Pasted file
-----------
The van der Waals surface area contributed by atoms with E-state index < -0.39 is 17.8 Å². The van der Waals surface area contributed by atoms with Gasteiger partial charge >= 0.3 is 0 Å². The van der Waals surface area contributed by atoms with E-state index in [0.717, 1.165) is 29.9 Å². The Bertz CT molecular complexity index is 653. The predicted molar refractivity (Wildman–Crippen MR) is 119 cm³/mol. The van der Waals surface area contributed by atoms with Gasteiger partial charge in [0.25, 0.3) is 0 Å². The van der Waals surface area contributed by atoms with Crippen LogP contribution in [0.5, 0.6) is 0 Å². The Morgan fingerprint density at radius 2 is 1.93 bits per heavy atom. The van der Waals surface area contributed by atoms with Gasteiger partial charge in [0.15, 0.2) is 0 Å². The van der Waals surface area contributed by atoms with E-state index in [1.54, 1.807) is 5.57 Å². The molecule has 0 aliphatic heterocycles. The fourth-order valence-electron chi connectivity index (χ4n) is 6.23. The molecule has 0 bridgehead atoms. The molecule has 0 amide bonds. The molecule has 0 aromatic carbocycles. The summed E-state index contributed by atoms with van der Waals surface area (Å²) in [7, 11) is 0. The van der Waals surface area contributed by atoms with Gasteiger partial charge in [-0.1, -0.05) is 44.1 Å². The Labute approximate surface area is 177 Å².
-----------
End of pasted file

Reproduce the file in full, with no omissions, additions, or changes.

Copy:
The van der Waals surface area contributed by atoms with E-state index < -0.39 is 17.8 Å². The van der Waals surface area contributed by atoms with Gasteiger partial charge >= 0.3 is 0 Å². The van der Waals surface area contributed by atoms with E-state index in [0.717, 1.165) is 29.9 Å². The Bertz CT molecular complexity index is 653. The predicted molar refractivity (Wildman–Crippen MR) is 119 cm³/mol. The van der Waals surface area contributed by atoms with Gasteiger partial charge in [0.25, 0.3) is 0 Å². The van der Waals surface area contributed by atoms with Crippen LogP contribution in [0.5, 0.6) is 0 Å². The Morgan fingerprint density at radius 2 is 1.93 bits per heavy atom. The van der Waals surface area contributed by atoms with Gasteiger partial charge in [0.15, 0.2) is 0 Å². The van der Waals surface area contributed by atoms with E-state index in [1.54, 1.807) is 5.57 Å². The molecule has 0 aliphatic heterocycles. The fourth-order valence-electron chi connectivity index (χ4n) is 6.23. The molecule has 0 bridgehead atoms. The molecule has 0 amide bonds. The molecule has 0 aromatic carbocycles. The summed E-state index contributed by atoms with van der Waals surface area (Å²) in [7, 11) is 0. The van der Waals surface area contributed by atoms with Gasteiger partial charge in [-0.1, -0.05) is 44.1 Å². The Labute approximate surface area is 177 Å².